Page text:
Vt. lawmakers gear up to address child care crunch

Published: Jan. 16, 2023 at 5:44 PM EST
Email This Link
Share on Pinterest
Share on LinkedIn

BURLINGTON, Vt. (WCAX) - Ask just about any young family in Vermont and they’ll say finding child care is a challenge. Vermont lawmakers this week will get a sense of what it would take to fund a robust system.

On a snowy Martin Luther King Day, Melissa Jensen is spending the day with her 15-month-old son. She works as a nurse and has been searching for months to find someone to watch her son while she’s at work.

“Unbeknownst to me, we should have started planning prior to becoming pregnant, I think,” Jensen said. “Interviewing people, putting out Facebook feeds, asking for tips and tricks of how do you find someone to watch your child.”

Jensen’s challenges are not unique. Vermont’s child care system is faced with a host of challenges including a lack of qualified care providers and affordability.

It’s challenges that providers at Next Generation know well. Several dozen workers at the infant to Pre-K program took the holiday to meet for professional development. “It’s parents, it’s teachers, and then it’s the quality and cost of the program,” said the organization’s Miranda Belles. She says attracting staff is hard because pay is low -- ranging from $14 to $20 an hour -- and they can’t pay more without raising tuition, which for most families already runs into the tens of thousands of dollars per child. “So if we can’t get parents to afford quality programs, then they aren’t entering in, so we don’t have kids to pay the staff, so we cant keep staff and we don’t have programs.”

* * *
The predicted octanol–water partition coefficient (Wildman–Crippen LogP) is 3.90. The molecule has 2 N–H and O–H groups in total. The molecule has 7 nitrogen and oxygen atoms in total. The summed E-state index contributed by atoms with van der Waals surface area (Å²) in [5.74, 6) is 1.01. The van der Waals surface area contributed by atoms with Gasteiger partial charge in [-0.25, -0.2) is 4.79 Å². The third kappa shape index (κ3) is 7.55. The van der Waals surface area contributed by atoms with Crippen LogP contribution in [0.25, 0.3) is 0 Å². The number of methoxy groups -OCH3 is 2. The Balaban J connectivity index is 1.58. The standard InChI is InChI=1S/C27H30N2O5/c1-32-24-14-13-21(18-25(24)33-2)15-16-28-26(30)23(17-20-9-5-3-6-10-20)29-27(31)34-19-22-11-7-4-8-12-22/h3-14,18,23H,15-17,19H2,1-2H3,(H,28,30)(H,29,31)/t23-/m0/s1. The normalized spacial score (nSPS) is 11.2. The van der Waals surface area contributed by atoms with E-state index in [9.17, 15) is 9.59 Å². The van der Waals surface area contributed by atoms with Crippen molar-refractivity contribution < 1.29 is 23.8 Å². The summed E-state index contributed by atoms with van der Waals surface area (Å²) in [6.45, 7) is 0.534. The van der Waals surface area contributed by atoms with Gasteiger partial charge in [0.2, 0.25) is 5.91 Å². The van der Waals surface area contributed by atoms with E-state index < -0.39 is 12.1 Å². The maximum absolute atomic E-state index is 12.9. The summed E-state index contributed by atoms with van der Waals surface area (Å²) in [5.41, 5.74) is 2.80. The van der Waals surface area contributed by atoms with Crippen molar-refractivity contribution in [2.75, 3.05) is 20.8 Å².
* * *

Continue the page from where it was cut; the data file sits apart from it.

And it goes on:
Studies have shown that quality child care fosters physical, emotional, and intellectual growth, helping to close the opportunity gap. “This is crucial to the building blocks of how society functions,” Belles said.

Samantha Trajkovski, an economics professor at Saint Michael’s College, says spending a third of a family’s income on child care isn’t financially sustainable. “St that point is when we see a lot of families rethinking their finances and whether it’s sustainable for both parents to work full-time,” she said. And that could mean one less person in the workforce, she adds.

With her son now in daycare, Jensen says she’d get back to pursuing her passion working as a nurse. “I’m glad to be doing that and be a mom part of the week. We found a happy balance.”

The primary question for lawmakers remains how to give families that balance while still keeping a balanced budget. Over 100 business owners late Monday afternoon sent a letter to legislative leaders asking for action on child care.

On Tuesday, the Rand Corporation will present a report to lawmakers outlining the cost of a system where families spend fewer than 10% of their income on child care and taxpayers make up the difference. The cost is expected to be hundreds of millions of dollars and it is expected to spark ongoing discussions of how to fund it.

Related Stories:

Vt. lawmakers poised to address child care crunch; Report offers roadmap

Vt. House speaker to focus on child care next session

New housing aims to address health care staffing crisis

Chronic staffing problems stress Vermont’s child care centers — and the families they serve

New funding available for child care worker training

Efforts underway to ease Vermont’s child care crunch

Are efforts to make child care in Vermont more affordable paying off?

Vt. child care advocates make push for major investments